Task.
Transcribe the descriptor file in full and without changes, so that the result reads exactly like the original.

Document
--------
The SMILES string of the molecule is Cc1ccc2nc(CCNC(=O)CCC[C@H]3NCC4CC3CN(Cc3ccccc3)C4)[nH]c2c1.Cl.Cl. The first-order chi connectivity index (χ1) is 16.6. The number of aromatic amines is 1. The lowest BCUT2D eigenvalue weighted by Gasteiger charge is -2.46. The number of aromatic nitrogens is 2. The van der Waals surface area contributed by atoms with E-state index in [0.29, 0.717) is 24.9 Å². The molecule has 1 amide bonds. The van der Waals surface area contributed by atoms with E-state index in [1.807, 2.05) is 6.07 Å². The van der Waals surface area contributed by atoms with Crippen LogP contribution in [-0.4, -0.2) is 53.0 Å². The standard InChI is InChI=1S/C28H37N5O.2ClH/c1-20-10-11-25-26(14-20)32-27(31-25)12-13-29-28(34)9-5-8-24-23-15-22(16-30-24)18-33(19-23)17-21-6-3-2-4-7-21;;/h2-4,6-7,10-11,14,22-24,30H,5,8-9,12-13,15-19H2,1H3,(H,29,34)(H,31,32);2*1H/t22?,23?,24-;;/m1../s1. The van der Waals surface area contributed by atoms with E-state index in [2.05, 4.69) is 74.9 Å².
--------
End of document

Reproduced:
The SMILES string of the molecule is Cc1ccc2nc(CCNC(=O)CCC[C@H]3NCC4CC3CN(Cc3ccccc3)C4)[nH]c2c1.Cl.Cl. The first-order chi connectivity index (χ1) is 16.6. The number of aromatic amines is 1. The lowest BCUT2D eigenvalue weighted by Gasteiger charge is -2.46. The number of aromatic nitrogens is 2. The van der Waals surface area contributed by atoms with E-state index in [0.29, 0.717) is 24.9 Å². The molecule has 1 amide bonds. The van der Waals surface area contributed by atoms with E-state index in [1.807, 2.05) is 6.07 Å². The van der Waals surface area contributed by atoms with Crippen LogP contribution in [-0.4, -0.2) is 53.0 Å². The standard InChI is InChI=1S/C28H37N5O.2ClH/c1-20-10-11-25-26(14-20)32-27(31-25)12-13-29-28(34)9-5-8-24-23-15-22(16-30-24)18-33(19-23)17-21-6-3-2-4-7-21;;/h2-4,6-7,10-11,14,22-24,30H,5,8-9,12-13,15-19H2,1H3,(H,29,34)(H,31,32);2*1H/t22?,23?,24-;;/m1../s1. The van der Waals surface area contributed by atoms with E-state index in [2.05, 4.69) is 74.9 Å².